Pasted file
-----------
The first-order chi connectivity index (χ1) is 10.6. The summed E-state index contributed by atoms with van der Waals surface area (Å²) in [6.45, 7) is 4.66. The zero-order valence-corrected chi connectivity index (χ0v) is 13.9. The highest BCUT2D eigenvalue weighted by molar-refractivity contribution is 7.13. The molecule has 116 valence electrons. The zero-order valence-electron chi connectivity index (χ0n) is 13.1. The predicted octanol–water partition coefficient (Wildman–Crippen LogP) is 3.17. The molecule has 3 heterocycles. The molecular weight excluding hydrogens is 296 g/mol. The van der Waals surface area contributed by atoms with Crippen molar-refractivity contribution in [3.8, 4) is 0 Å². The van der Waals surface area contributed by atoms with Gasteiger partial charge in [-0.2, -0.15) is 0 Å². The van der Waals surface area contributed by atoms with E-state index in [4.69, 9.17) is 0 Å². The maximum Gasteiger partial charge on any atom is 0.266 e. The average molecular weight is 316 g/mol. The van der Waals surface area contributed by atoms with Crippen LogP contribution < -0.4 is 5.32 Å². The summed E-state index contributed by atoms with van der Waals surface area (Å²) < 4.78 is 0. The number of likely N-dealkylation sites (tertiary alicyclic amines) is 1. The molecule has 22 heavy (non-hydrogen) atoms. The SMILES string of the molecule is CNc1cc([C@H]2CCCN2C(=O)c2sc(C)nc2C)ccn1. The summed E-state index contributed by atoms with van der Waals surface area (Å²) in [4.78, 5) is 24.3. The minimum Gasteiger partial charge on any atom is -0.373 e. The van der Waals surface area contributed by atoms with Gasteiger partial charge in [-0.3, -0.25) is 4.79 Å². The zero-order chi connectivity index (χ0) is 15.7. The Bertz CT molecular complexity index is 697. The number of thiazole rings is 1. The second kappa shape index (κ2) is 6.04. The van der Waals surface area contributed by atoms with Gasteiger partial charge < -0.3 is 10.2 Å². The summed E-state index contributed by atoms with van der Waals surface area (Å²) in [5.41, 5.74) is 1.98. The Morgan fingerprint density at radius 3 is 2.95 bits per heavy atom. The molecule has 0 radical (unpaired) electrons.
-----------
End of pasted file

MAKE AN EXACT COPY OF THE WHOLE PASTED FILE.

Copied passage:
The first-order chi connectivity index (χ1) is 10.6. The summed E-state index contributed by atoms with van der Waals surface area (Å²) in [6.45, 7) is 4.66. The zero-order valence-corrected chi connectivity index (χ0v) is 13.9. The highest BCUT2D eigenvalue weighted by molar-refractivity contribution is 7.13. The molecule has 116 valence electrons. The zero-order valence-electron chi connectivity index (χ0n) is 13.1. The predicted octanol–water partition coefficient (Wildman–Crippen LogP) is 3.17. The molecule has 3 heterocycles. The molecular weight excluding hydrogens is 296 g/mol. The van der Waals surface area contributed by atoms with Crippen molar-refractivity contribution in [3.8, 4) is 0 Å². The van der Waals surface area contributed by atoms with Gasteiger partial charge in [-0.2, -0.15) is 0 Å². The van der Waals surface area contributed by atoms with E-state index in [4.69, 9.17) is 0 Å². The maximum Gasteiger partial charge on any atom is 0.266 e. The average molecular weight is 316 g/mol. The van der Waals surface area contributed by atoms with Crippen LogP contribution < -0.4 is 5.32 Å². The summed E-state index contributed by atoms with van der Waals surface area (Å²) < 4.78 is 0. The number of likely N-dealkylation sites (tertiary alicyclic amines) is 1. The molecule has 22 heavy (non-hydrogen) atoms. The SMILES string of the molecule is CNc1cc([C@H]2CCCN2C(=O)c2sc(C)nc2C)ccn1. The summed E-state index contributed by atoms with van der Waals surface area (Å²) in [4.78, 5) is 24.3. The minimum Gasteiger partial charge on any atom is -0.373 e. The van der Waals surface area contributed by atoms with Gasteiger partial charge in [-0.3, -0.25) is 4.79 Å². The zero-order chi connectivity index (χ0) is 15.7. The Bertz CT molecular complexity index is 697. The number of thiazole rings is 1. The second kappa shape index (κ2) is 6.04. The van der Waals surface area contributed by atoms with Gasteiger partial charge < -0.3 is 10.2 Å². The summed E-state index contributed by atoms with van der Waals surface area (Å²) in [5.41, 5.74) is 1.98. The Morgan fingerprint density at radius 3 is 2.95 bits per heavy atom. The molecule has 0 radical (unpaired) electrons.